A lawsuit brought against the NSA over their internet surveillance can move forward, according to a ruling by a federal appeals court. Tuesday’s ruling said that Wikimedia’s (the parent company of Wikipedia) communications had likely been subject to NSA spying, thus they have legal standing to bring a suit against the spy agency.

The suit alleges that the National Security Agency’s “Upstream” data collection violates both the First and Fourth Amendments. Upstream collection refers to the NSA’s practice of intercepting internet and phone communications at major international hubs, as well as via arrangements through internet providers like AT&T. The NSA does all of this without a warrant or even without suspicion of a crime. Wikimedia argues the practice chills free speech and could prevent Wikimedia users from communicating out of fear of spying.

A lower court had ruled that Wikimedia did not have the legal standing to bring the suit because it could not prove that they had been spied on. However, the 4th US Circuit Court of Appeals in Virginia ruled that because Wikipedia’s vast amount of traffic (it is the 5th most visited site in the world), it is likely that the NSA had seized their communications at some point.

Upstream spying was authorized under Section 702 of the Foreign Intelligence Surveillance Act. Section 702 is set to expire at the end of the year, but President Trump has already asked Congress to renew the measure.

Section 702 was authorized by the Obama administration in 2011 and revealed in leaked top-secret documents by Edward Snowden. Those documents reveal that the NSA had permission to search bulk data using identifiers of US persons, such as name, telephone number, email address, or IP address.

Last month, it was revealed that the NSA admitted that over five-percent of searches of Upstream data violated privacy protections that were announced by the Obama administration in 2011. It was also found that the NSA had been lying about how often they had conducted unauthorized searches. These admissions came in late October 2016 in front of the Foreign Intelligence Surveillance Court, according to documents reported on by Circa:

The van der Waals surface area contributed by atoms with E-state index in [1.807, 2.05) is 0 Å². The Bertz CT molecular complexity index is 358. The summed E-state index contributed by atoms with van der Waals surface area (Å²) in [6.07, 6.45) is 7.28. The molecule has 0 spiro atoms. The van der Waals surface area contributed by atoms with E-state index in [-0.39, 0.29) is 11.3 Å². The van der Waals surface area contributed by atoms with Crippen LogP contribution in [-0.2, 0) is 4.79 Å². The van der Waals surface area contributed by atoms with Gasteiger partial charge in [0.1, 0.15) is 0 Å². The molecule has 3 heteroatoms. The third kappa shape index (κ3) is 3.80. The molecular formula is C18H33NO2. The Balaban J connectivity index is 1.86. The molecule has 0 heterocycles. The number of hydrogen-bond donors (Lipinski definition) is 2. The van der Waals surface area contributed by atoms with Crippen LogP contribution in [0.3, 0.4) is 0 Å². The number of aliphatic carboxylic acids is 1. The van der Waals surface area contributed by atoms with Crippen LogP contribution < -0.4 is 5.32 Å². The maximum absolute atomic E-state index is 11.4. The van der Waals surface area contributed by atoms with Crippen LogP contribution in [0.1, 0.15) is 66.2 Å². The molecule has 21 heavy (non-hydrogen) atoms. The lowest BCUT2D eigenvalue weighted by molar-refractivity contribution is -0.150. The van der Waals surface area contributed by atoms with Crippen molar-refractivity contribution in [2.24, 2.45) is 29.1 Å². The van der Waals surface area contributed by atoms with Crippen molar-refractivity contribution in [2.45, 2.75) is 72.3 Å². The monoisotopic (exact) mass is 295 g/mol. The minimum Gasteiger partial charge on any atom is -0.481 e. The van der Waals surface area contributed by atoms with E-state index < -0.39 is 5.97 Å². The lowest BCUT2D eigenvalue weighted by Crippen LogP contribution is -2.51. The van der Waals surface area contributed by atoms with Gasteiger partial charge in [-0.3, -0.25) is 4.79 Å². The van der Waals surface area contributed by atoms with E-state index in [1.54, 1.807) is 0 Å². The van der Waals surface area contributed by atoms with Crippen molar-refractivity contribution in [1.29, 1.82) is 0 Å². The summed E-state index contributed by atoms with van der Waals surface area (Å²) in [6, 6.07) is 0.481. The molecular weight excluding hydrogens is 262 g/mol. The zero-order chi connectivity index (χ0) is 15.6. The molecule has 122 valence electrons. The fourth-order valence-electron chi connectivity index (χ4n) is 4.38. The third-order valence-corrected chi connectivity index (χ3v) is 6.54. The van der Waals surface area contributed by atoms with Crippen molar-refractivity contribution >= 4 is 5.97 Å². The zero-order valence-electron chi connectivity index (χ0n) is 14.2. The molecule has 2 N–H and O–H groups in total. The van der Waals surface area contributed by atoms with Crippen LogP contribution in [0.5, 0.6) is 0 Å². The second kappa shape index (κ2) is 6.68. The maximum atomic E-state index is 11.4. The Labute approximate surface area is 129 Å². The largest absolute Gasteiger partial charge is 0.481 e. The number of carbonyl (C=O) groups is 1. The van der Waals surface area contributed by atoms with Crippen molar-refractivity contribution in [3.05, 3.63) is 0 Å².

“Since 2011, NSA’s minimization procedure have prohibited use of U.S.-person identifiers to query the results of upstream Internet collections under Section 702. The Oct. 26, 2016 notice informed the court that NSA analysts had been conducting such queries inviolation of that prohibition, with much greater frequency than had been previously disclosed to the Court.”

The NSA’s warrantless spying had previously been challenged in court, before the Supreme Court ruled 5-4 in 2013 that the case against the government could not be proven. However, it was Snowden’s leaks that have allowed new lawsuits to be brought against the NSA.

Patrick Toomey, the ACLU attorney arguing the case, said of the NSA’s spying program:

“Our government shouldn’t be searching the private communications of innocent people in bulk, examining the contents of Americans’ emails and chats day in and day out. This mass surveillance threatens the foundations of a free internet.”

Last month, the NSA announced that they were rolling back some of their collection activities under Section 702. However, they were sure to let Americans know that it will cost them valuable intelligence:

NSA will no longer collect certain internet communications that merely mention a foreign intelligence target. This information is referred to in the Intelligence Community as “about” communications in Section 702 “upstream” internet surveillance. Instead, NSA will limit such collection to internet communications that are sent directly to or from a foreign target.

Even though NSA does not have the ability at this time to stop collecting “about” information without losing some other important data, the Agency will stop the practice to reduce the chance that it would acquire communications of U.S. persons or others who are not in direct contact with a foreign intelligence target.

That move was celebrated by Snowden ow Twitter:

However, the Section 702 program still draws sharp criticism from watchdog groups. Human Rights Watch details that there is no oversight for the warrantless spying:

There are few checks on the executive branch’s power in this area. For example, although FISA requires the government to notify criminal defendants if it intends to use any Section 702-derived evidence in proceedings against them, it has provided such notification in only a handful of cases to date. This raises concerns that the government may be preventing other defendants from learning that they were warrantlessly surveilled—thus helping to shield Section 702 from constitutional challenges.

Moving forward, Wikimedia still has an uphill battle to win their suit over the government. However, the victory in the appeals court is an important step against the government’s unconstitutional runaway warrantless spying. There is zero accountability for the nation’s spy agencies, as we’ve seen in the CIA’s Vault 7 leaks. At least a court is finally placing a bump in the road for the steam-rolling spook industry.